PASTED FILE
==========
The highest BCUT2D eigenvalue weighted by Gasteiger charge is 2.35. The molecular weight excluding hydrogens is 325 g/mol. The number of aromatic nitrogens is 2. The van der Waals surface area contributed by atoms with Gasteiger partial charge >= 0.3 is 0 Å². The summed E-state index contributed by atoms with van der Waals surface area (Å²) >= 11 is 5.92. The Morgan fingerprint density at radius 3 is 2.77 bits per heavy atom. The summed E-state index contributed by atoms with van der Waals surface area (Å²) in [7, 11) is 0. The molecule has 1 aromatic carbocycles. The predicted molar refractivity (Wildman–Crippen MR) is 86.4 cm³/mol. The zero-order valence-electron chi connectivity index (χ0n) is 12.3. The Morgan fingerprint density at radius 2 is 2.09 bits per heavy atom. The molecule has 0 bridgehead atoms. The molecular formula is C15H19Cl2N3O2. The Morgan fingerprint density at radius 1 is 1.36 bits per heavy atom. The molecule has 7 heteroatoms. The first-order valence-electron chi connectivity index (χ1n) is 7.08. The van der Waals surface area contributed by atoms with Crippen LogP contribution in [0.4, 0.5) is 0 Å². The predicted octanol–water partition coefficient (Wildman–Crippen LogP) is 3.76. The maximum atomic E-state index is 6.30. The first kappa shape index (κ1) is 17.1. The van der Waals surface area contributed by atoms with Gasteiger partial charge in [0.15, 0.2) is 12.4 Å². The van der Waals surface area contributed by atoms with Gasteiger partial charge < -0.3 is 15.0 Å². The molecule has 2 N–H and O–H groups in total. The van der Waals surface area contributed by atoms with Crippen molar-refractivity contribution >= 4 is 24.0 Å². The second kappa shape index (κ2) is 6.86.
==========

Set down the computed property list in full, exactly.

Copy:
The highest BCUT2D eigenvalue weighted by Gasteiger charge is 2.35. The molecular weight excluding hydrogens is 325 g/mol. The number of aromatic nitrogens is 2. The van der Waals surface area contributed by atoms with Gasteiger partial charge >= 0.3 is 0 Å². The summed E-state index contributed by atoms with van der Waals surface area (Å²) >= 11 is 5.92. The Morgan fingerprint density at radius 3 is 2.77 bits per heavy atom. The summed E-state index contributed by atoms with van der Waals surface area (Å²) in [7, 11) is 0. The molecule has 1 aromatic carbocycles. The predicted molar refractivity (Wildman–Crippen MR) is 86.4 cm³/mol. The zero-order valence-electron chi connectivity index (χ0n) is 12.3. The Morgan fingerprint density at radius 2 is 2.09 bits per heavy atom. The molecule has 0 bridgehead atoms. The molecular formula is C15H19Cl2N3O2. The Morgan fingerprint density at radius 1 is 1.36 bits per heavy atom. The molecule has 7 heteroatoms. The first-order valence-electron chi connectivity index (χ1n) is 7.08. The van der Waals surface area contributed by atoms with Crippen LogP contribution in [0.4, 0.5) is 0 Å². The predicted octanol–water partition coefficient (Wildman–Crippen LogP) is 3.76. The maximum atomic E-state index is 6.30. The first kappa shape index (κ1) is 17.1. The van der Waals surface area contributed by atoms with Gasteiger partial charge in [0.15, 0.2) is 12.4 Å². The van der Waals surface area contributed by atoms with Gasteiger partial charge < -0.3 is 15.0 Å². The molecule has 2 N–H and O–H groups in total. The van der Waals surface area contributed by atoms with Crippen molar-refractivity contribution >= 4 is 24.0 Å². The second kappa shape index (κ2) is 6.86.